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571 Exploring anti-PD-1 resistance mechanisms for therapeutic targeting in non-small cell lung cancer
  1. Haoyi Wu1,
  2. Jessica M Konen2,
  3. B Leticia Rodriguez1,
  4. Yanhua Tian1,
  5. Jared Fradette1 and
  6. Don Gibbons1
  1. 1The University of Texas MD Anderson Cancer Center, Houston, TX, USA
  2. 2Emory University, Atlanta, GA, USA


Background Lung cancer is the leading cause of cancer-related death for both males and females in the United States.1 Immunotherapy is a promising treatment option for patients with non-small cell lung cancer (NSCLC). Lung tumors harboring Kras/p53 (KP) mutations express higher levels of PD-L1 and respond better to anti-PD-1/-PD-L1 therapy than other Kras subsets.2 However, despite the success of immunotherapy in treating late-stage lung cancer, tumors can gain acquired resistance through mechanisms that are not well understood.Therefore, our goal was to use anti-PD-1 therapy resistant models to elucidate the mechanisms of intrinsic and acquired anti-PD-1 resistance in NSCLC.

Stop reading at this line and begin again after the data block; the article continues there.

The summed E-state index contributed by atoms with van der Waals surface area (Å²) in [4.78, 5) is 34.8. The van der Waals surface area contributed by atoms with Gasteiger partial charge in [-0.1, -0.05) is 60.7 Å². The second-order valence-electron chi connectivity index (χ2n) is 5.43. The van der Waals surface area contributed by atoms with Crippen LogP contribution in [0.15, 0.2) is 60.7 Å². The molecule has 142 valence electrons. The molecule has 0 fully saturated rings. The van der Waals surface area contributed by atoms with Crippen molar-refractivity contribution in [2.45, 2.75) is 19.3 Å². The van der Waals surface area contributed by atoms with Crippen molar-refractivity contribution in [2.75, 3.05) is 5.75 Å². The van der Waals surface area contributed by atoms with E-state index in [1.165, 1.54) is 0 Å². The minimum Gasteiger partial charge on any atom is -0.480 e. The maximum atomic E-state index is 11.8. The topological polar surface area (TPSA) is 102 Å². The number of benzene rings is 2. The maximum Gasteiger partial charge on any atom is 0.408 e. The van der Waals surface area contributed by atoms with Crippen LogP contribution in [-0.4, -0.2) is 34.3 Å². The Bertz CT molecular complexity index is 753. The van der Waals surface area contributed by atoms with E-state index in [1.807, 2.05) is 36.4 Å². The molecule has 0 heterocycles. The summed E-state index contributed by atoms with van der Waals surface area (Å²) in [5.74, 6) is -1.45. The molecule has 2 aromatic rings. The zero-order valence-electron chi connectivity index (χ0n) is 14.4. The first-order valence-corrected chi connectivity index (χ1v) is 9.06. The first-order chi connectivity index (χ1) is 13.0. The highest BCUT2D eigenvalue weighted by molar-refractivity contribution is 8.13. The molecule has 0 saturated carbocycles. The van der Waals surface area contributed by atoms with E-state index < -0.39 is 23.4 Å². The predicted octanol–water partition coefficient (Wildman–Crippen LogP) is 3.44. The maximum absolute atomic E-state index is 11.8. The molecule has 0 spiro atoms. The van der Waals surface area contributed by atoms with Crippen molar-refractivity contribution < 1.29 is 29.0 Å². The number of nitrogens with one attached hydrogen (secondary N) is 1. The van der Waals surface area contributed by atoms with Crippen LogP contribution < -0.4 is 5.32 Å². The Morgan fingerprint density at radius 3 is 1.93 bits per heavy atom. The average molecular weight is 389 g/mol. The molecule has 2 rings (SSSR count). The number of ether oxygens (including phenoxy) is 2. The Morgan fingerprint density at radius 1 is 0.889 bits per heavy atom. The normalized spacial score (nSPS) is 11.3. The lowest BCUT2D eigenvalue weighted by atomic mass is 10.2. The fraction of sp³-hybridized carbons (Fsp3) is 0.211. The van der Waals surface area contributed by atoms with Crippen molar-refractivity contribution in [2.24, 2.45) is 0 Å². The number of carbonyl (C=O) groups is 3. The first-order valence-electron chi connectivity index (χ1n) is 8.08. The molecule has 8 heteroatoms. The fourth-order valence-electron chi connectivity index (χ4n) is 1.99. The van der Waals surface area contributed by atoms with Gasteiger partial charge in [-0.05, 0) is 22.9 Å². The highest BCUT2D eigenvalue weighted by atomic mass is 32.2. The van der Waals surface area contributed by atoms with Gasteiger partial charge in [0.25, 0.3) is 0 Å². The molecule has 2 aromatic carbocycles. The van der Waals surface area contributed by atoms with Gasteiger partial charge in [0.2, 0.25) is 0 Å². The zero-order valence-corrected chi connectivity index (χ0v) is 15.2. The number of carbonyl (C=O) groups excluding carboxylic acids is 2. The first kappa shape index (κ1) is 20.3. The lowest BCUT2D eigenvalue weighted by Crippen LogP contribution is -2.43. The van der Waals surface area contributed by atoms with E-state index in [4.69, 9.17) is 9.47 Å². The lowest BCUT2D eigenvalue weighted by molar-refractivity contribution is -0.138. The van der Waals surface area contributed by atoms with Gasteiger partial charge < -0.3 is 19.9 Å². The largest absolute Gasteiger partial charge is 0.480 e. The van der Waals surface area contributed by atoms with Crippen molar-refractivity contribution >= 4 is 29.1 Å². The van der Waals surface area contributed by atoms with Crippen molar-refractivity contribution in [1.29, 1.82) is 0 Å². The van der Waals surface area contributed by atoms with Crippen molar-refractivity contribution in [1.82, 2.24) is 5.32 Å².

Methods We developed a panel of anti-PD-(L)1 sensitive and resistant cell lines from the mesenchymal 344SQ cell line previously derived from KP GEMM tumors. We then subcutaneously injected mice with either 344SQ (sensitive) or PD1R1 (resistant) and treated them with either anti-PD-1 or IgG over 6 weeks. We harvested tumors at week 4 (when 344SQ remained sensitive) and at week 6 (when 344SQ gained resistance). We performed single-cell RNA sequencing (scRNA-seq) and obtained a list of differentially expressed genes (DEGs) in the malignant cell population between treatments.

Results Interestingly, we found Galectin-2 (Lgals2), a less-studied member of the galectin family known to promote immune suppression in non-cancerous diseases, to be consistently upregulated in resistant tumors and secreted in higher levels by resistant vs. sensitive cell lines. In addition, scRNA-seq analysis of the tumor immune microenvironment showed enrichment for naïve T cell populations in the treatment-resistant compared to sensitive tumors. Preliminary in vitro co-cultures showed higher Lgals2 levels corresponded with higher levels of naïve T cells, suggesting that Lgals2 may prevent proper T cell activation in tumors. Further in vivo studies are needed to understand the functional relevance of Lgals2 in regulating immune functionality in the face of anti-PD-1 treatment.

Conclusions We identified and validated the differential expression of multiple targets that may contribute to anti-PD-(L)1 resistance in NSCLC. We are currently studying the functional impact of Lgals2 on T cell activation under PD-1 blockade. Overall, this project aims to provide pre-clinical evidence of targeting Lgals2 in combination with immune checkpoint therapy to overcome resistance.


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